The finder is among a barrage of green apps hitting the nation's smart phones and tablets. Last week, it won a green-app competition sponsored by the U.S. Environmental Protection Agency, besting 37 other submissions.
Even those in the industry know of no master list or clearinghouse for green apps, but they say that with increasing amounts of data from government agencies being made public, apps taking advantage of them are rolling out one after another.
A white paper released last week by Brighter Planet, a provider of carbon and energy calculations, noted that the world's data volume is doubling every 18 months.
In the past, said Andy Rossmeissl, cofounder of Brighter Planet, people had to rely pretty much on rules of thumb to make their sustainability decisions.
But in an increasingly complex world, rules of thumb don't always work. So, "either you make every single person in the world a climate scientist, or you use apps," said Rossmeissl. "Me, I don't have enough legal pads."
Apps based on reams of data can give individualized advice.
Brighter Planet developed a travel app called Hootroot, which got the runner-up award in the EPA contest.
I plugged in my home address, way out near Pottstown, and my office in Center City. Hootroot told me that driving would take 53 minutes (optimistic, I'd say) and result in the equivalent of 43.37 pounds of carbon dioxide being released. (It gave me no credit for having a Prius.)
Walking would take 10 hours, 56 minutes, but there would be no CO2 - except for what I exhaled on the trek.
Cycling would take 3 hours, 36 minutes. Again, no CO2. Hootroot took me down the Perkiomen and Schuylkill River trails - nice!
Supposedly, public transit would take me 2 hours, 15 minutes, but Hootroot didn't give me a route. It didn't say whether I should take a series of buses from Royersford, a train from Exton, or what.
Rossmeissl was puzzled because the app uses the Hopstop public-transit server; he concluded it was an anomaly.
When I specifically asked the app about Norristown to Philly, it steered me to the bus. From Conshohocken, it suggested the train.
The rules of the EPA contest were that the apps had to incorporate EPA data and be free for the next year.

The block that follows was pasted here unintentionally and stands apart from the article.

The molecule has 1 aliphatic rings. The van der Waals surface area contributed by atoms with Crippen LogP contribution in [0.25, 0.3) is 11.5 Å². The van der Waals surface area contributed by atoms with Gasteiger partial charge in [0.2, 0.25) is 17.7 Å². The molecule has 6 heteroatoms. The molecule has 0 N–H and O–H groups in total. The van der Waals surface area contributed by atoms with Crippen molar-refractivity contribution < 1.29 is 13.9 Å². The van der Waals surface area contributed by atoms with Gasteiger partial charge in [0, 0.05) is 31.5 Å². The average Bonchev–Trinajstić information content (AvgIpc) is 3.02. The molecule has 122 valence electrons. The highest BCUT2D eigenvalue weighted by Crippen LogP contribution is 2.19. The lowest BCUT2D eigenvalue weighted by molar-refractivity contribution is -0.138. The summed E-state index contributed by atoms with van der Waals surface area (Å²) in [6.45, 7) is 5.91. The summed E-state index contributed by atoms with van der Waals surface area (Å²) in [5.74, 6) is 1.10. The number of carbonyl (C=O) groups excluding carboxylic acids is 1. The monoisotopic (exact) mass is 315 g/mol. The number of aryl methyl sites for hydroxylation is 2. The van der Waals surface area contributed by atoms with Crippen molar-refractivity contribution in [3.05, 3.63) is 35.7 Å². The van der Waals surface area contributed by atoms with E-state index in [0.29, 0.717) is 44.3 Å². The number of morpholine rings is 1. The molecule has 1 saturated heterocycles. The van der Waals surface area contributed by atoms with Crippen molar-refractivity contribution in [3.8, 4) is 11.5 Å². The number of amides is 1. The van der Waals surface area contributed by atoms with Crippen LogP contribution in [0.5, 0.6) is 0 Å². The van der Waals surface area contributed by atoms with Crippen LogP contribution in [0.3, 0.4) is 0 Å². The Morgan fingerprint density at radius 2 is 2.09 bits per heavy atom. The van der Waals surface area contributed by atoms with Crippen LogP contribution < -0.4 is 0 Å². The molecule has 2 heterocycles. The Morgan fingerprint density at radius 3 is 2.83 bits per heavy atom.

While some apps seemed lame, there was also cool stuff. They map dirty-energy sites, water pollution, and air pollution. One maps "green" vehicle-service garages.
(See all of them and find out more at www.epa.gov/appsfortheenvironment/)
I consider myself a pretty savvy bulb-ologist, but I still enjoyed the Light Bulb Finder, developed by the sustainability technology company Eco Hatchery. With it, a user selects a fixture, then the style and wattage of the current incandescent, how many hours it's on a day, and more.
The app suggests an alternative, gives the price, and starts a shopping list. It tells you the payback period and tallies up how much you'll save over the bulb's lifetime.
This is no small matter. Lighting generally consumes about 15 percent of household energy, and Eco Hatchery estimates people can save $120 or more a year if they have better bulbs.
In my case, it found a CFL replacement for a three-way reading lamp that would save me $142 over its lifetime, although it would cost $18.47.
You can even have the shopping list e-mailed to you or shop through the app to buy the bulbs from Eco Hatchery.
Lighting is considered a "gateway" technology. Switch to better bulbs, and you just might decide to have a whole-house audit. The finder makes that easier, too; anyone in Southeastern Pennsylvania who accesses the finder will see a clickable banner steering him or her to the Energy Coordinating Agency, which has home-audit services.
Then again, I found the LED offerings slim, and the app pretty much limits its purview to bulbs from two companies, Philips and TCP.
But app cocreator Andrea Nylund said a shopper could take the list to any store, use the specs provided, and pick another company's bulb.
Also, she said they'll be expanding their bulb offerings as new ones come out and are tested by Eco Hatchery.
Get ready for the flood. All major lighting companies are coming out with new bulbs in response to energy-efficiency standards taking effect in stages, starting in 2012.
Contact staff writer Sandy Bauers at 215-854-5147, firstname.lastname@example.org, or @sbauers on Twitter. Visit her blog at philly.com/greenspace.